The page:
Friday mystery object #342 answer


Last week I gave you this flouncy fish to try your hand at identifying:

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It proved a tricky one, because it seems that based on genetic data it may be a species that has undergone convergent evolution with another type of fish to produce something very similar morphologically, but not actually closely related.

The similar fish would be the Sea Robins in the family Triglidae, as several of you opted for, but Wouter van Gestel and Rémi were a little more accurate in their cryptic suggestions of Flying Gurnard Dactylopterus volitans (Linnaeus, 1758).

These fish don’t really fly and only a few sources suggest that they can get any kind of glide going. Mostly they stick near the ocean bottom in shallow waters, using those oddly leg-like front fins to manage their more pedestrian movement and using the wing-like large fins to ‘fly’ underwater.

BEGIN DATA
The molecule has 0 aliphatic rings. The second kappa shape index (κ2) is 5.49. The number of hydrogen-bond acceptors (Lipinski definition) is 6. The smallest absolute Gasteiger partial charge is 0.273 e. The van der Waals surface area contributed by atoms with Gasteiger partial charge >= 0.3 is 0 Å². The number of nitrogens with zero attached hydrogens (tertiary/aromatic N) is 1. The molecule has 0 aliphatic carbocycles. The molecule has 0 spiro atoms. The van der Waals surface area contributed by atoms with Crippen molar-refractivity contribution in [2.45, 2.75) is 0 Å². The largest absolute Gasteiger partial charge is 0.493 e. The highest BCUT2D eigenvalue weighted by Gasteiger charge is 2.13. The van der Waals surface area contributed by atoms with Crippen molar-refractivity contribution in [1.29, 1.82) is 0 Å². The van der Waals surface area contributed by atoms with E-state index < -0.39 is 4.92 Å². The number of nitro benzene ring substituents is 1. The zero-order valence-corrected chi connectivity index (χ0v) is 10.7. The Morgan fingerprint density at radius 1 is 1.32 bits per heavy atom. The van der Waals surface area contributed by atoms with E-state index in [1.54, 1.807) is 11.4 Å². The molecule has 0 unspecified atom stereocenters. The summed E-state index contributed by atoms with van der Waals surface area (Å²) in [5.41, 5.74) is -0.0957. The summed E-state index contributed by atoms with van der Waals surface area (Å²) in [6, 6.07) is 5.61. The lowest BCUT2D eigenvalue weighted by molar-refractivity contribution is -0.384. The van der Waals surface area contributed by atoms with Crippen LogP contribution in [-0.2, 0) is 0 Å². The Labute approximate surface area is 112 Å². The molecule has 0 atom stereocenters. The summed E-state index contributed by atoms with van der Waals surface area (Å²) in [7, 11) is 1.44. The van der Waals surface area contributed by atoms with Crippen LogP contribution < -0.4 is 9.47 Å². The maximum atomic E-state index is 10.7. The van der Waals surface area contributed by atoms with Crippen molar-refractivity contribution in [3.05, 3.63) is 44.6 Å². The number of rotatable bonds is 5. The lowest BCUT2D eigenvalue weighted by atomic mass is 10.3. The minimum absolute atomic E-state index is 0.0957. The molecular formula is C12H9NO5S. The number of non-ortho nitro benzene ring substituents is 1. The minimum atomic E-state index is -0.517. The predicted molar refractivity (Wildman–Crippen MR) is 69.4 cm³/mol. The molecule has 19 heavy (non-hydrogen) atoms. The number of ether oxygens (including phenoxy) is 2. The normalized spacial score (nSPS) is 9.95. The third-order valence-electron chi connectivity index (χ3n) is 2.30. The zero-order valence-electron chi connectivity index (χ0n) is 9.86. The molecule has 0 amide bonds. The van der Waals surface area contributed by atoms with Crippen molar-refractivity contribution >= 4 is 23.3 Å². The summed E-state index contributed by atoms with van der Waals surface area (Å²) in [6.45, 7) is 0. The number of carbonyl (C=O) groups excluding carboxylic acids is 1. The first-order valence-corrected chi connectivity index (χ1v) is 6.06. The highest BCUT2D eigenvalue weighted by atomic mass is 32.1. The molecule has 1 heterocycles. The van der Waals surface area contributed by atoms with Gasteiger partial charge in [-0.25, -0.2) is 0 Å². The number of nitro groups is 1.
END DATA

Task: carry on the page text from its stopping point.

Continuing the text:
This particular specimen has lost its colour, thanks to the process of being preserved in alcohol, but when they’re alive they’re very colourful, with electric-blue spots on the fins. Perhaps more interestingly, this specimen was collected by Sir Frances Leopold McClintock, who achieved renown for his polar exploration and who was stationed in the Royal Navy’s North America and West Indies station as Commander-in-chief between 1879 and 1884. Since this specimen is from Jamaica, it seems likely that it collected in that period.

More mysteries next week!

2 thoughts on “Friday mystery object #342 answer

  1. not wasted at all. i’m sure they have been showing off for their kind longer than ours has been around.

    “hey sexy, you’d sure like to know me better, just think of the beautiful, lil winglet-frog arm fry we could make!”

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